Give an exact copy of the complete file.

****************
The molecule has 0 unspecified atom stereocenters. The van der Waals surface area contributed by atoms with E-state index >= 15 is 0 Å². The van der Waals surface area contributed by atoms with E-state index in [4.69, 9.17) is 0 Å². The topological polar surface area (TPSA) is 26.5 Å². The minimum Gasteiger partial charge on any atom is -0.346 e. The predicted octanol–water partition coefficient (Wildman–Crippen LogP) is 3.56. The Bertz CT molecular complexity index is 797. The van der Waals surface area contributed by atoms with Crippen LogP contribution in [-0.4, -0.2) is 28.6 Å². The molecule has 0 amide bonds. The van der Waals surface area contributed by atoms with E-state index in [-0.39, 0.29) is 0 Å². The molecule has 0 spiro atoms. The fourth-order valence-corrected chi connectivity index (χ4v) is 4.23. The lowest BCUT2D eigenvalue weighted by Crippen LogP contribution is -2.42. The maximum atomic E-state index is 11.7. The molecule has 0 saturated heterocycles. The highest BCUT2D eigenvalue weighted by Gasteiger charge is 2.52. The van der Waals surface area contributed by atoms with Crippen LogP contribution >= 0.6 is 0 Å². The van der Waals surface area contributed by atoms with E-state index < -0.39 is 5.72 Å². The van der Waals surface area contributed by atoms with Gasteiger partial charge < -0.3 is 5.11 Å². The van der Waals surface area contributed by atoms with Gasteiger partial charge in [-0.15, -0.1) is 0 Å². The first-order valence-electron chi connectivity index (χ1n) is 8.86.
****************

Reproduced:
The molecule has 0 unspecified atom stereocenters. The van der Waals surface area contributed by atoms with E-state index >= 15 is 0 Å². The van der Waals surface area contributed by atoms with E-state index in [4.69, 9.17) is 0 Å². The topological polar surface area (TPSA) is 26.5 Å². The minimum Gasteiger partial charge on any atom is -0.346 e. The predicted octanol–water partition coefficient (Wildman–Crippen LogP) is 3.56. The Bertz CT molecular complexity index is 797. The van der Waals surface area contributed by atoms with Crippen LogP contribution in [-0.4, -0.2) is 28.6 Å². The molecule has 0 amide bonds. The van der Waals surface area contributed by atoms with E-state index in [-0.39, 0.29) is 0 Å². The molecule has 0 spiro atoms. The fourth-order valence-corrected chi connectivity index (χ4v) is 4.23. The lowest BCUT2D eigenvalue weighted by Crippen LogP contribution is -2.42. The maximum atomic E-state index is 11.7. The molecule has 0 saturated heterocycles. The highest BCUT2D eigenvalue weighted by Gasteiger charge is 2.52. The van der Waals surface area contributed by atoms with Crippen LogP contribution >= 0.6 is 0 Å². The van der Waals surface area contributed by atoms with E-state index < -0.39 is 5.72 Å². The van der Waals surface area contributed by atoms with Gasteiger partial charge < -0.3 is 5.11 Å². The van der Waals surface area contributed by atoms with Gasteiger partial charge in [-0.15, -0.1) is 0 Å². The first-order valence-electron chi connectivity index (χ1n) is 8.86.